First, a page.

US 5468533 A
A masking material includes a stiffened edge for easier insertion of the edge between closely abutting panels or surfaces as might be encountered in preparing a motor vehicle for painting or other such surface treatment. Preferably, a thin, flexible base layer includes an edge piece characterized in that it is flexible but more rigid than the base layer itself, enabling the edge piece to be inserted between closely spaced articles, with the remaining base layer being folded over the article to be masked, thereby providing an abrupt masking interface. One such article might, for instance, include a flush-type rubber molding incorporated into modern motor vehicles. In the preferred construction, the base layer comprises a tape with an adhesive surface, the edge piece being a flexible plastic strip which is narrower than the width of the base layer and adhered to the base layer using the adhesive surface. The non-adhesive surface of the base layer maybe thermally reflective, which may be beneficial in infrared heat drying, and a releasable layer may be provided to protect any adhesive surface which would otherwise be exposed.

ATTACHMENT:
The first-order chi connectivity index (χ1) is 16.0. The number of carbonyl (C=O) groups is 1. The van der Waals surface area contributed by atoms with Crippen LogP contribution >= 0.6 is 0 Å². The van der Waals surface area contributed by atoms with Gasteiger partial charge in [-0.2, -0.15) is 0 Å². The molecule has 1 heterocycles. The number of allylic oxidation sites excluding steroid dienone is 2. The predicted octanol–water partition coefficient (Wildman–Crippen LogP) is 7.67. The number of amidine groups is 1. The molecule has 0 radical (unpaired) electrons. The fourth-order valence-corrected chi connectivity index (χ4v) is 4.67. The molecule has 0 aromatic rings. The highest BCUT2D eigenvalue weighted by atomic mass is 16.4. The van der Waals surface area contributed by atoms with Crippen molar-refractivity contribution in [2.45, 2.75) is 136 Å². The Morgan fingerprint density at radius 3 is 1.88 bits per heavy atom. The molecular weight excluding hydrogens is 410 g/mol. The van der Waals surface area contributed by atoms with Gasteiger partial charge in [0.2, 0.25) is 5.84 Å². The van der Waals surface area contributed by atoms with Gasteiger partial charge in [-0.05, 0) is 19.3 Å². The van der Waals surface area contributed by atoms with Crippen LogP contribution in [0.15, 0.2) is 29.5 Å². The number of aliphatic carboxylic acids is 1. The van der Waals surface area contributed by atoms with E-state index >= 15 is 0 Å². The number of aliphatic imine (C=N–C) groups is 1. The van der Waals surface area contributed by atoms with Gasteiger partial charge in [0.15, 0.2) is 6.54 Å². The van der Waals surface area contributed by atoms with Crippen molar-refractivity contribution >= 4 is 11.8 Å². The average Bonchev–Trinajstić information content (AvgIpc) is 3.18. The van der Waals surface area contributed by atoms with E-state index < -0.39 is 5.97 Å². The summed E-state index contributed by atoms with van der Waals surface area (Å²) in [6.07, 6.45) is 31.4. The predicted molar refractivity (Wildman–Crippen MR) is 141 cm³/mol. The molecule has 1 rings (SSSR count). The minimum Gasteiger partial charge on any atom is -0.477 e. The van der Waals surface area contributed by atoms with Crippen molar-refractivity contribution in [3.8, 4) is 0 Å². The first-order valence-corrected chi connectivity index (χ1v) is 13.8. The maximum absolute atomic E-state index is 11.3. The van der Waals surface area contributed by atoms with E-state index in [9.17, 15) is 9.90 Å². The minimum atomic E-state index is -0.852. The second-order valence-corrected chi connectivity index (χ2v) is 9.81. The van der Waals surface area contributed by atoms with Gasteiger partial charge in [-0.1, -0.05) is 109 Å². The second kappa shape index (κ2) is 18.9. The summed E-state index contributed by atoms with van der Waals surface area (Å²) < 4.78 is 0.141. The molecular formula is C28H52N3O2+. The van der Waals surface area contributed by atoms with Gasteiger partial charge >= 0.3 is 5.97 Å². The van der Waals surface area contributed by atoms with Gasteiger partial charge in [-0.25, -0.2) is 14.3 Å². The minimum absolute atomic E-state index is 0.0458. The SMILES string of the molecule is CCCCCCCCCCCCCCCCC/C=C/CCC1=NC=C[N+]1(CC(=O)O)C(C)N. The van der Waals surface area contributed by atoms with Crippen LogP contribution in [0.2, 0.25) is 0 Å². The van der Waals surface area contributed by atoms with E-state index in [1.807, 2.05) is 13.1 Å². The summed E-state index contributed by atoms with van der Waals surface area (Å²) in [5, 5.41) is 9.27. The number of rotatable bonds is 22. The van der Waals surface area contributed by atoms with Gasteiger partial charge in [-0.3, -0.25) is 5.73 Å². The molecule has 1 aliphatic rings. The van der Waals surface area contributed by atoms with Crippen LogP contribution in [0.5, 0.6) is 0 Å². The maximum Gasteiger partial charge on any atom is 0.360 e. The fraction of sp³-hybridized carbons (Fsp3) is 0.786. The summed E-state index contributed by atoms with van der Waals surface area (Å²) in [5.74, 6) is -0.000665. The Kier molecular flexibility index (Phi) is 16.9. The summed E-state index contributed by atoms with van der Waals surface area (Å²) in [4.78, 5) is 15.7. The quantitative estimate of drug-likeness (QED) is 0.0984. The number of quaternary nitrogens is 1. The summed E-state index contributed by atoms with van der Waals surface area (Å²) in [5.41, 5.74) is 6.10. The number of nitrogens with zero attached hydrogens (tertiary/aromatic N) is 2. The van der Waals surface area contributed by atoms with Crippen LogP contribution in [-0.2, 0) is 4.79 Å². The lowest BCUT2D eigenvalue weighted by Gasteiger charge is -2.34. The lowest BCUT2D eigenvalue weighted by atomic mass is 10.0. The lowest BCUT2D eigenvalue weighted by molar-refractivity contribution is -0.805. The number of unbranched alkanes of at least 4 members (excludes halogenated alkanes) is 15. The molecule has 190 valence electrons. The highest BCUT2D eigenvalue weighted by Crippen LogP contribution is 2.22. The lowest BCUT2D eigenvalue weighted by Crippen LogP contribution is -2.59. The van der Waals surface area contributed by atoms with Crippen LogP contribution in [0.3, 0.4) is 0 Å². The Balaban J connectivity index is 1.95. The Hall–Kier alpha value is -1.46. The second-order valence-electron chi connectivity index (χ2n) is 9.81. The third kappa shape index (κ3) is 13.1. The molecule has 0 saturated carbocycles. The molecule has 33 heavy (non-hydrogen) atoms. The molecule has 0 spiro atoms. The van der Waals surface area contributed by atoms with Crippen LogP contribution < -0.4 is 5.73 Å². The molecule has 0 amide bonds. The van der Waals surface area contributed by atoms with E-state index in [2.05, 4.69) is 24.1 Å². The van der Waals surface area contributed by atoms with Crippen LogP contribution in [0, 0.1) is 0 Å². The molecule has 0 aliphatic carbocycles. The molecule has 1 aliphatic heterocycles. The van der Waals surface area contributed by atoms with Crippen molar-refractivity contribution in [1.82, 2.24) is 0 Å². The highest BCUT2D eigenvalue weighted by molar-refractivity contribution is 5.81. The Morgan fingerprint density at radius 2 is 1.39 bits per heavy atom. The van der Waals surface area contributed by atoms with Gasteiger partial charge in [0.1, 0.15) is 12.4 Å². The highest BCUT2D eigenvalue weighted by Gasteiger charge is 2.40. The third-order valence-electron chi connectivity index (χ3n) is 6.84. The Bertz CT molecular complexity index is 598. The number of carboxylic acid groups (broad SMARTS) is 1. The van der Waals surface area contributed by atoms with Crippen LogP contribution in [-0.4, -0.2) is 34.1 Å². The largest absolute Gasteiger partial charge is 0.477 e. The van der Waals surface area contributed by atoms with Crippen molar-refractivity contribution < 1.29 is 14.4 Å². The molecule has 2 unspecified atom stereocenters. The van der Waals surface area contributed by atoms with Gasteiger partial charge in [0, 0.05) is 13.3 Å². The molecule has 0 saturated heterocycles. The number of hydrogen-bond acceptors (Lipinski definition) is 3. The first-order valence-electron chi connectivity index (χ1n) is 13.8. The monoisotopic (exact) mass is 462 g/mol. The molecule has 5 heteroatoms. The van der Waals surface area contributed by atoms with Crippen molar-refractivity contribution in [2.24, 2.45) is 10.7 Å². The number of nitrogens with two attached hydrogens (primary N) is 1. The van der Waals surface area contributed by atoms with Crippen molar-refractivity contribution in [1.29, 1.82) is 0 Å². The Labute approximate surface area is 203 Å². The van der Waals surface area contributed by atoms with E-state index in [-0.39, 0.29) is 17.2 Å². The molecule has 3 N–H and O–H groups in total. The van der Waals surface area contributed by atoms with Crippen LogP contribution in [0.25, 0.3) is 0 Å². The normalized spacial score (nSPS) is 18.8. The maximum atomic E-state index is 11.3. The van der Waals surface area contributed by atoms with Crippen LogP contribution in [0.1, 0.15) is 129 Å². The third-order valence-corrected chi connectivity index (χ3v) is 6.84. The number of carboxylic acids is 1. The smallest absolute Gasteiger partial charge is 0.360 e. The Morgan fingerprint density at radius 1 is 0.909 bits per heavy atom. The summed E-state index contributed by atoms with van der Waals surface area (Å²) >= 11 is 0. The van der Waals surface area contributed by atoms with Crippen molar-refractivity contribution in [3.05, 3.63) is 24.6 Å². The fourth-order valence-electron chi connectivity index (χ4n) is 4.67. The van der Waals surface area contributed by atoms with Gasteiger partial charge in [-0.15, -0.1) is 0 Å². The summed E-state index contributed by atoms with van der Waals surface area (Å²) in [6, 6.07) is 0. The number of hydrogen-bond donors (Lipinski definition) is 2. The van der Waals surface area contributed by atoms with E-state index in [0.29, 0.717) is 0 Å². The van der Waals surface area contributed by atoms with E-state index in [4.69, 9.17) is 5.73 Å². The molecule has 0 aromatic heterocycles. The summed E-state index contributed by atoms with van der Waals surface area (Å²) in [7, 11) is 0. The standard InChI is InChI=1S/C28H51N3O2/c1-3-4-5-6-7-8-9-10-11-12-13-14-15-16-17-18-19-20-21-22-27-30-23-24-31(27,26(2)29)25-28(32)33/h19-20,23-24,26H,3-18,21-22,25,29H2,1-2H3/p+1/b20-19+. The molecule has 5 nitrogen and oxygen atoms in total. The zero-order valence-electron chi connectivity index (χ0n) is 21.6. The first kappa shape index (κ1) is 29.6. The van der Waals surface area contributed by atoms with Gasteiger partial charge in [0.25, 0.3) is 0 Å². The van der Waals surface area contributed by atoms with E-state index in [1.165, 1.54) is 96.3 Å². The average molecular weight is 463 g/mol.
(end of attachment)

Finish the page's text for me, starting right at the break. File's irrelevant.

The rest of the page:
1. In a masking tape having two outwardly facing surfaces and two spaced-apart longitudinal edges defining a width, the improvement comprising:
a longitudinal portion of the width of the tape, beginning at one of its edges, being stiffened as compared to the rest of the tape, the stiffened portion being generally wedge-shaped in transverse cross section, the thickest portion of the wedge being oriented away from the longitudinal centerline of the tape, one of the outwardly facing surfaces of the tape being entirely non-adhesive, including the longitudinally stiffened portion, the other outwardly facing surface of the tape including an adhesive but excluding the longitudinally stiffened portion.
2. The masking tape of claim 1, the non-adhesive surface being heat reflective.
3. The masking tape of claim 1, wherein the stiffened portion includes an accordion-like, pleated structure enabling it to more easily conform to small radii.
4. The masking tape of claim 1, further including a protective layer releasable from the outwardly facing surface of the tape including an adhesive portion.
5. In a masking tape having two outwardly facing surfaces and two spaced-apart longitudinal edges defining a width, the improvement comprising: